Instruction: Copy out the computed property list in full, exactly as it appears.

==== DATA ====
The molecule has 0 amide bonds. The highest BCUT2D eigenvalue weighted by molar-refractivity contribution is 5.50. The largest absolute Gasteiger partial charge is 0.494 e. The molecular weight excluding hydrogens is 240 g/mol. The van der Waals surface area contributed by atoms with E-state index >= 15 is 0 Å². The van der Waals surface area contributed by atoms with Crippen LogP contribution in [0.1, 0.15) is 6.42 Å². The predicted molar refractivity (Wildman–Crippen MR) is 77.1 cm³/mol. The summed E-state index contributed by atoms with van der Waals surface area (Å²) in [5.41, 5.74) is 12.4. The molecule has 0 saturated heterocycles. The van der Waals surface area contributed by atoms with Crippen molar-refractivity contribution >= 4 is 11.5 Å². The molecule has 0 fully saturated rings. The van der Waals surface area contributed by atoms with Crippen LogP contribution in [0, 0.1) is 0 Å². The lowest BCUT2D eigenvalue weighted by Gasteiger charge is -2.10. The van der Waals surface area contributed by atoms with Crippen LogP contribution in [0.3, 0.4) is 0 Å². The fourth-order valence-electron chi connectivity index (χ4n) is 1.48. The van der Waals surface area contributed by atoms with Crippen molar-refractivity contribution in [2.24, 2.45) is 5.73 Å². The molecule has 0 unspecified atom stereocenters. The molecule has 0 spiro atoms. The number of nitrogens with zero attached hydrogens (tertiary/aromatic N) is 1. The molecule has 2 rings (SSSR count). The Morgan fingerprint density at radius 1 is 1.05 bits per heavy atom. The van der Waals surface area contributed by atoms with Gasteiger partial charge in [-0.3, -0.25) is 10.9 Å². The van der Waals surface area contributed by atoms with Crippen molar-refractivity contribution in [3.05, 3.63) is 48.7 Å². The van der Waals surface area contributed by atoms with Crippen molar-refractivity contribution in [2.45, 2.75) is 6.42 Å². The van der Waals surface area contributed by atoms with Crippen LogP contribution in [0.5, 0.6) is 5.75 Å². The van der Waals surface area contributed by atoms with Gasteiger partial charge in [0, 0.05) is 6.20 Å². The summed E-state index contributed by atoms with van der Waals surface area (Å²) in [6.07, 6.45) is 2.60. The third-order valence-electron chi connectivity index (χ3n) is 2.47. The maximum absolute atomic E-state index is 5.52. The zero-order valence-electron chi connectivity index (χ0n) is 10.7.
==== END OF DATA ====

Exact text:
The molecule has 0 amide bonds. The highest BCUT2D eigenvalue weighted by molar-refractivity contribution is 5.50. The largest absolute Gasteiger partial charge is 0.494 e. The molecular weight excluding hydrogens is 240 g/mol. The van der Waals surface area contributed by atoms with E-state index >= 15 is 0 Å². The van der Waals surface area contributed by atoms with Crippen LogP contribution in [0.1, 0.15) is 6.42 Å². The predicted molar refractivity (Wildman–Crippen MR) is 77.1 cm³/mol. The summed E-state index contributed by atoms with van der Waals surface area (Å²) in [5.41, 5.74) is 12.4. The molecule has 0 saturated heterocycles. The van der Waals surface area contributed by atoms with Crippen molar-refractivity contribution >= 4 is 11.5 Å². The molecule has 0 fully saturated rings. The van der Waals surface area contributed by atoms with Crippen LogP contribution in [0, 0.1) is 0 Å². The lowest BCUT2D eigenvalue weighted by Gasteiger charge is -2.10. The van der Waals surface area contributed by atoms with Crippen LogP contribution in [0.3, 0.4) is 0 Å². The fourth-order valence-electron chi connectivity index (χ4n) is 1.48. The van der Waals surface area contributed by atoms with Crippen molar-refractivity contribution in [2.24, 2.45) is 5.73 Å². The molecule has 0 unspecified atom stereocenters. The molecule has 0 spiro atoms. The number of nitrogens with zero attached hydrogens (tertiary/aromatic N) is 1. The molecule has 2 rings (SSSR count). The Morgan fingerprint density at radius 1 is 1.05 bits per heavy atom. The van der Waals surface area contributed by atoms with Gasteiger partial charge in [-0.3, -0.25) is 10.9 Å². The van der Waals surface area contributed by atoms with Crippen molar-refractivity contribution in [3.05, 3.63) is 48.7 Å². The van der Waals surface area contributed by atoms with Crippen molar-refractivity contribution in [2.45, 2.75) is 6.42 Å². The van der Waals surface area contributed by atoms with Crippen LogP contribution in [0.5, 0.6) is 5.75 Å². The van der Waals surface area contributed by atoms with Gasteiger partial charge in [0, 0.05) is 6.20 Å². The summed E-state index contributed by atoms with van der Waals surface area (Å²) in [6.07, 6.45) is 2.60. The third-order valence-electron chi connectivity index (χ3n) is 2.47. The maximum absolute atomic E-state index is 5.52. The zero-order valence-electron chi connectivity index (χ0n) is 10.7.